While watching a movie, you get transfixed with a club scene of fit girls twirling and spinning in a pole. These pole dancers spin with movement that is both graceful and effortless without breaking a sweat. You may have wondered, how do pole dancers spin? How do they do that kind of stunt and carry their weight around the vertical pole?
If you’ve done Yoga, Pilates, or even chin-up exercises, core strength is needed to carry your weight. But to spin in a pole requires dance coordination, muscle stamina, and rhythmical aerobic movements. It’s not even close to being an easy exercise or light-sport that’s why they will soon be adding pole sports to the Olympics!
How to Spin
The best way I can describe a spin movement is to make you visualize water in a laundry machine. The way the water moves in a circular motion is how you try to do a fluid spin movement. You aim for a spin momentum by using your hips and legs to create the circular movement, not just swinging to the front. I’ve heard pole dancers use the term hips-around spin or the natural direction of a spin, explained this way:
- Imagine kicking all sides of the four walls in a room.
- Draw a big circle in the air with your swinging foot using a push of the hip to lead the circular movement.
- Swing your other leg sideways to the front.
Basic 101 of Pole Dancers Spins
Before you can execute the sequence of spins of pole dancing, you’ll have to start with the basic wrap-around movement:
- Use Your Strong Hand to Grab the Pole
- Stand a bit behind the pole beside your dominant hand.
- Position your inside foot close to the base of the dance pole.
- Grab the pole with your dominant hand slightly above your head.
- Straighten your arm to allow your weight to hang from the pole.
- Swing Around the Pole
- Straighten your outside leg and swing it out to the side, then step around the pole at the same time pivoting the inside foot.
- Your knees are slightly bent as you turn to the move and appear graceful.
- Use Your Leg to Hook the Pole
- Position your outside foot behind the other foot.
- Transfer your weight to the back foot, while hooking your inside leg around the pole.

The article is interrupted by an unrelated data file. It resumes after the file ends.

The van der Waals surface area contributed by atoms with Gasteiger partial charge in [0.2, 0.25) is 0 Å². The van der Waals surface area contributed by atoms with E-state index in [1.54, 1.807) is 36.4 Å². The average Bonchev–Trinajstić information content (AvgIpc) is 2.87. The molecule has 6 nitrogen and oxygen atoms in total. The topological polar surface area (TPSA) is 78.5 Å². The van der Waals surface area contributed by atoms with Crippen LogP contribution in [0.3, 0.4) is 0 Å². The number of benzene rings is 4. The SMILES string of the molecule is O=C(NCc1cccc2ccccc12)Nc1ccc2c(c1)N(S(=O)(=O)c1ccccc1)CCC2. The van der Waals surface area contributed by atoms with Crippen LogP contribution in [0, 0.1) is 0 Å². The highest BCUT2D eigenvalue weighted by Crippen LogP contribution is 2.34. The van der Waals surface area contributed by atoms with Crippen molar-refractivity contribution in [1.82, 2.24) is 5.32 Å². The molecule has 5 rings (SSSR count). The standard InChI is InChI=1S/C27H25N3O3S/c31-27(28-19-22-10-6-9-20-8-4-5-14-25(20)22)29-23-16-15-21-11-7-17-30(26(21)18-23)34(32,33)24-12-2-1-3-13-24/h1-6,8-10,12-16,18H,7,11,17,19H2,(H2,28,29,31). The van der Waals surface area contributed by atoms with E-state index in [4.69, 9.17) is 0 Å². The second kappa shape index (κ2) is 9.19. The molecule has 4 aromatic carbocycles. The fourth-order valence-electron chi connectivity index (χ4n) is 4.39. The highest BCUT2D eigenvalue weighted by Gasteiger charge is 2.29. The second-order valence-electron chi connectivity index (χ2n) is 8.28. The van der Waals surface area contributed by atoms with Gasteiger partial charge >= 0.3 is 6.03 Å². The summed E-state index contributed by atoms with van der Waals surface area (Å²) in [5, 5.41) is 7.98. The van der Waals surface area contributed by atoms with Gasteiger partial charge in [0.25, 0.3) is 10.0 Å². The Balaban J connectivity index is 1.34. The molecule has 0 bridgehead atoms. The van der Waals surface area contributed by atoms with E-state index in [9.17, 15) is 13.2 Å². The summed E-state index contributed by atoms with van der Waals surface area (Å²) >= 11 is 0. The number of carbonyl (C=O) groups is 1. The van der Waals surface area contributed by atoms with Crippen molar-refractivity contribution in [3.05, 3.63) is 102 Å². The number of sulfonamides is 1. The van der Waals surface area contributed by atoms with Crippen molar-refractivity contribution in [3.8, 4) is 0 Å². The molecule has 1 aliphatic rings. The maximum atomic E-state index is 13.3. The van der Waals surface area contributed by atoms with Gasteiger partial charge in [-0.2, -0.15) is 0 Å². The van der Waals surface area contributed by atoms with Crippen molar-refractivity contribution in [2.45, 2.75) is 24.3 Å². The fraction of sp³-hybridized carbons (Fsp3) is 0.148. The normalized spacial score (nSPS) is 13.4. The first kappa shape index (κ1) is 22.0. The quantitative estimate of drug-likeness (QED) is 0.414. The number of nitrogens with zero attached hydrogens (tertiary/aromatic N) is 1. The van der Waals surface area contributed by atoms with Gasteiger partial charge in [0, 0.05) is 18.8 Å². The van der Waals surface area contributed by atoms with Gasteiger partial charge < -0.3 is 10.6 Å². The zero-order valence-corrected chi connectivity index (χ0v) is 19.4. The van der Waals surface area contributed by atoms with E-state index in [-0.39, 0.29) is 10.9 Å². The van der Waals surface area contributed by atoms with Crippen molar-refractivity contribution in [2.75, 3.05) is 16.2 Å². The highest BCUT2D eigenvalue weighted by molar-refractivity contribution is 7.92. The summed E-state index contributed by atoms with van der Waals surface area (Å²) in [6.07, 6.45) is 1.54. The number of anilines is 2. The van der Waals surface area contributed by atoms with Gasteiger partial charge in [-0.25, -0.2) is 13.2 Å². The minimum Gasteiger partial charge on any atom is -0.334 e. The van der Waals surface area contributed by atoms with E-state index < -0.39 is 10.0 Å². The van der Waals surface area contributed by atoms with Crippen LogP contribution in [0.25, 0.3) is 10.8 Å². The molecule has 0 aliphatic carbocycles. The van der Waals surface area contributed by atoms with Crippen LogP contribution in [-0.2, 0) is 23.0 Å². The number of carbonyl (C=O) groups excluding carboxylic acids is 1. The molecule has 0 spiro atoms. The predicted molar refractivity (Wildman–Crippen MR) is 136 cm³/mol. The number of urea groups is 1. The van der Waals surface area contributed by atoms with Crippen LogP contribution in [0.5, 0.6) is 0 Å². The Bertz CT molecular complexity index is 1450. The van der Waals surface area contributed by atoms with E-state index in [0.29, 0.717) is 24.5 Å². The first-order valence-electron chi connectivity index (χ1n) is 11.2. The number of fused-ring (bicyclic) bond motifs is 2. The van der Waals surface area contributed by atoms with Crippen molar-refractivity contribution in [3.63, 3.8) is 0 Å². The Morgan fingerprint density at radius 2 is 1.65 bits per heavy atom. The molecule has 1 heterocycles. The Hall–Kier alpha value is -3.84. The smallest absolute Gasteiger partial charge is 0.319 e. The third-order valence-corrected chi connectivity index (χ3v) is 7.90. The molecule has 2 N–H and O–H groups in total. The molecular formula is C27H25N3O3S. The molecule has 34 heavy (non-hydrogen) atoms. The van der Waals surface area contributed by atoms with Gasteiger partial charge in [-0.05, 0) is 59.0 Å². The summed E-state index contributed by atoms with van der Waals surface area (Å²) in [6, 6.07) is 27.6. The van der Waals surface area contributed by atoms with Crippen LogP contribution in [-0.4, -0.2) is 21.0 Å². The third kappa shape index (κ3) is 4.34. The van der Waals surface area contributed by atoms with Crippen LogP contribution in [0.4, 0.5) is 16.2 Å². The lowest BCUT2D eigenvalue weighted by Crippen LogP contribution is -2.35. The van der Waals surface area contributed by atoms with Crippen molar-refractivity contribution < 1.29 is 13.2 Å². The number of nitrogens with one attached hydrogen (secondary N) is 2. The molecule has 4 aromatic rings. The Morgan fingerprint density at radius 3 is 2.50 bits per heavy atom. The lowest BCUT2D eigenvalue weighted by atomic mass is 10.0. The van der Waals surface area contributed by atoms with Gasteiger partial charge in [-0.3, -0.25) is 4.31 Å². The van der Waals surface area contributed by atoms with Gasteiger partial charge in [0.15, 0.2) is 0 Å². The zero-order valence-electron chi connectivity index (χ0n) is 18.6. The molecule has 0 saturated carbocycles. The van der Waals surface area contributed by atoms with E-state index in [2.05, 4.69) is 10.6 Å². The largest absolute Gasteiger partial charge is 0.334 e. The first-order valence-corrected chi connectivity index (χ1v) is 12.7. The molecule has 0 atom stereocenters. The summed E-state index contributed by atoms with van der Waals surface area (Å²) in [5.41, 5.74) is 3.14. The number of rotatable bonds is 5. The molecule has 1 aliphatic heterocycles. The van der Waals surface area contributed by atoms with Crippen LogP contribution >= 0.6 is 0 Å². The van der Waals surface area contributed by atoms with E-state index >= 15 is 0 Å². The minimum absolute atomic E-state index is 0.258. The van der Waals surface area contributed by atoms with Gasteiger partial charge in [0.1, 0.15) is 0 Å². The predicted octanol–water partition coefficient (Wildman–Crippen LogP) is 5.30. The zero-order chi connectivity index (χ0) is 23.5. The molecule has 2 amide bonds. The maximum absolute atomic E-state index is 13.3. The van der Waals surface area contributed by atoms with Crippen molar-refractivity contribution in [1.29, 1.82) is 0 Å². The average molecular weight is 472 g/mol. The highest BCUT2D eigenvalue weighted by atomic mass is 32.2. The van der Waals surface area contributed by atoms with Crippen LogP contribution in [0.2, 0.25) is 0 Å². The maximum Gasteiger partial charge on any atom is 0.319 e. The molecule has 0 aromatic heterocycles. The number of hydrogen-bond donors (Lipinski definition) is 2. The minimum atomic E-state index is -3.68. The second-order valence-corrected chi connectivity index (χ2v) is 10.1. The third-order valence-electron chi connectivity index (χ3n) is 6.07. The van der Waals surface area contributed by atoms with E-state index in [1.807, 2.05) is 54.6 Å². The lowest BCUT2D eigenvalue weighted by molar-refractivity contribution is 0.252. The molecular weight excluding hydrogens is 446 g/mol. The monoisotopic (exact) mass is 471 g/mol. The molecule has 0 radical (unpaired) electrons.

- Get a good pole grip behind the knee.
- Arch your Body Backwards
- Bend your body backward in an arch.
- Lower your hand to pull you into a comfortable deeper bend as the ending sequence.
- Use a steady grip of the hands to support the back and a good hold of the leg.
- Straighten Your Body to Finish Off
- Straighten your body as you prepare to stand on the floor.
- Release the hooked leg from the pole, while the other leg positions to stand.
- Set up the next movement for the starting sequence.
How Do Pole Dancers Spin? Static and Spinning Poles
I learned that there are two kinds of pole stands, the static and the spinning pole. Both are accepted and used in dance competitions to test the pole dancer’s skill and adaptation.
Using the fixed or static pole allows the dancer to execute new tricks without interfering with the swings and balance. The muscle strength and spinning skill is the focus to hold your body steady during a spin.
With a static pole, the dancers must have strong arm and core muscles to keep their body stable. The dancer can use one leg or two legs gripping on to the pole with their arms straight making sure that their shoulders are not rotated forward.
The static grip is usually used when trying a new trick where you cannot risk losing balance while learning it. Also, using this grip allows the dancer to do some tricks more easily without interference from the speed of the spin.
The spinning pole is not for everyone. Some find it challenging to handle the speed that can throw you off your dance sequence. You need to balance the right moves to speed up at one point and slow down at another.
The spinning pole is typically used by more experienced pole dancers and is a step up from the static pole. Routines on the spinning pole can be executed with one arm or two arms gripping on to the pole.
Pole Dancers spin with ease and rhythmic movement from many hours of practice and patience.
Like any new exercise, you must start with pole spin basics and work with what feels natural.
As you get better with balance and momentum, you’ll see improvement and soon do a pole dancer’s spin.